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Campenaerts to scout out Olympic time trial course in Tokyo next month

Belgium's Victor Campenaerts during the elite men's time trial at the 2019 UCI Road World Championships in Yorkshire
Belgium's Victor Campenaerts during the elite men's time trial at the 2019 UCI Road World Championships in Yorkshire
(Image credit: Getty Images)

Victor Campenaerts, who'll join NTT – formerly Dimension Data – next season, will scout out both the Olympic time trial and road race courses in Tokyo, Japan, in mid-November, despite having to wait until May next year to hear whether he'll be selected to ride for Belgium at next summer's Games.

According to nieuwsblad.be, the World Hour Record holder will be in Japan from November 10-16 with his new team's Japanese sponsor, NTT, along with teammates Edvald Boasson Hagen and Samuele Battistella.

"I'm also taking my bike and am going to explore the Olympic time trial and road race routes," Campenaerts told Belgian newspaper Het Nieuwsblad's website. "Not that I'm going to blast it as 50kph; I'm still in rest mode, but I think it would be ideal to ride the course. You get a lot more out of actually riding it than you can from looking at maps or watching videos."

Campenaerts' most likely rival for the second of the two Belgium berths for the Olympic time trial will be current national time trial champion Wout van Aert (Jumbo-Visma), although Van Aert's teammate Laurens De Plus and Deceuninck-QuickStep's Yves Lampaert also remain in the mix.

By virtue of becoming European time trial champion earlier this season, Lampaert's Deceuninck-QuickStep teammate Remco Evenepoel has already qualified for one of the places. Van Aert, however, recently told news agency Belga that he "won't beg" to be part of the squad for the time trial on July 21, saying that it was "up to the federation to contact its best time triallists".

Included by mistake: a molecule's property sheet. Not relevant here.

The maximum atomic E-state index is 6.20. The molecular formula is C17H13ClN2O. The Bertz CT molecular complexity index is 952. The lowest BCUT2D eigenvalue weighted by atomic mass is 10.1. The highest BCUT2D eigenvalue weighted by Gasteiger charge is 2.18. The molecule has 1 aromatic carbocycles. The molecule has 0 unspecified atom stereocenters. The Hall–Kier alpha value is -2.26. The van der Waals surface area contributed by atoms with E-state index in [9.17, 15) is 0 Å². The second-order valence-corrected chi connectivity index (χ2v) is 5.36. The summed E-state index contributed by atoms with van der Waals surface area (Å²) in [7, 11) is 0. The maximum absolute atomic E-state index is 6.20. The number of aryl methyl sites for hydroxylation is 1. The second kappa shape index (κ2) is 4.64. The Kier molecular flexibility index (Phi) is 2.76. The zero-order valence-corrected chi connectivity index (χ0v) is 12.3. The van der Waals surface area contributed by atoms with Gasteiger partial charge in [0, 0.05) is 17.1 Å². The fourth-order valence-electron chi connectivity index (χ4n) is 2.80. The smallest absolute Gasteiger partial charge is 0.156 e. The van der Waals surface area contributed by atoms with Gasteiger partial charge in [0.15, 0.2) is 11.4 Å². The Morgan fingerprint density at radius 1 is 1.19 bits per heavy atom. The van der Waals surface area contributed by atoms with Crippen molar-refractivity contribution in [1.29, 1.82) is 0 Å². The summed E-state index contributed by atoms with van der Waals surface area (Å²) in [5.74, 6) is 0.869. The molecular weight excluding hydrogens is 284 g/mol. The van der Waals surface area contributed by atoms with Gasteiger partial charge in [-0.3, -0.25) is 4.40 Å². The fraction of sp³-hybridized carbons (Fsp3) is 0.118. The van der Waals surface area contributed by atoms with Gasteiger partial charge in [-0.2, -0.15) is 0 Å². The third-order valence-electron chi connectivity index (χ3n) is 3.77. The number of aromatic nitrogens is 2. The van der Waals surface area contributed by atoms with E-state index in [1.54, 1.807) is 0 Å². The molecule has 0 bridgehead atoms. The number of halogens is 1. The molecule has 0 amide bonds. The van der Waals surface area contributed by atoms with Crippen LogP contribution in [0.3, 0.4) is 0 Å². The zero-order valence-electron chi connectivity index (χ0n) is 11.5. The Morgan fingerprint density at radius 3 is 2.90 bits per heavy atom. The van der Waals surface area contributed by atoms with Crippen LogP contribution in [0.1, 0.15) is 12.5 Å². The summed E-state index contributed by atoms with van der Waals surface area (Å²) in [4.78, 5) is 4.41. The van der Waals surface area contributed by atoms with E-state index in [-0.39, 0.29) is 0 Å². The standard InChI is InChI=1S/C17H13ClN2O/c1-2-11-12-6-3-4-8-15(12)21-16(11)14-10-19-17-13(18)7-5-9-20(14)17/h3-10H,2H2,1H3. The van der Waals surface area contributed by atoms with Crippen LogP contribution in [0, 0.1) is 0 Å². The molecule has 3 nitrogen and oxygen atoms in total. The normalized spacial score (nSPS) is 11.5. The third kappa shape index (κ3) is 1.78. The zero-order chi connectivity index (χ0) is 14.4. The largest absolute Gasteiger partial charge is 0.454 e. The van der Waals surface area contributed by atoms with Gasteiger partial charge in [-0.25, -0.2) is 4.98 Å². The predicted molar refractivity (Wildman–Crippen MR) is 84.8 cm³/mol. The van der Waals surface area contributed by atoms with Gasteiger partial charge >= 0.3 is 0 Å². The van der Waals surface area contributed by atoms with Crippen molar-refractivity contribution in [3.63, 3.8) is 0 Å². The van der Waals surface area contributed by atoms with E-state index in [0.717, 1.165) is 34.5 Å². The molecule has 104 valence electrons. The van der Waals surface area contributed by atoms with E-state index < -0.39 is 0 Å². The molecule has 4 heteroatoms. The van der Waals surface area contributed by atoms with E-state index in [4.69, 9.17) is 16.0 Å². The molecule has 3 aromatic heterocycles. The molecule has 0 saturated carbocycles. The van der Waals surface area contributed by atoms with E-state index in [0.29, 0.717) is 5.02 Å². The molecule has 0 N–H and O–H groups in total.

An added consideration for Belgian selector Rik Verbrugghe is that the Olympic rules require the members of the time trial team to also ride the road race, taking up two of only five spots for the hilly massed-start event on July 25, and so the riders' road-racing form and credentials will also come into play.

Regardless of that decision in some six months' time, Campenaerts said that while in Japan next month he'd also be looking into the possibilities of doing an altitude training camp on the lower slopes of Mount Fuji ahead of the Games.

"I know it's not certain that I'm going, but I don't want to leave anything to chance," continued the 28-year-old, who leaves Lotto Soudal this year after two successful years with the Belgian WorldTour team. "If I am going to go, I want to be prepared to perfection.

"After taking part in the Giro d'Italia – which with three time trials next year is ideal for me – I'd take a short break and then go to Japan in mid-June for an altitude training camp," said Campenaerts. "Mount Fuji is more than 3,700 metres high, but there's a location with facilities for a training camp at 2,000 metres that looks ideal."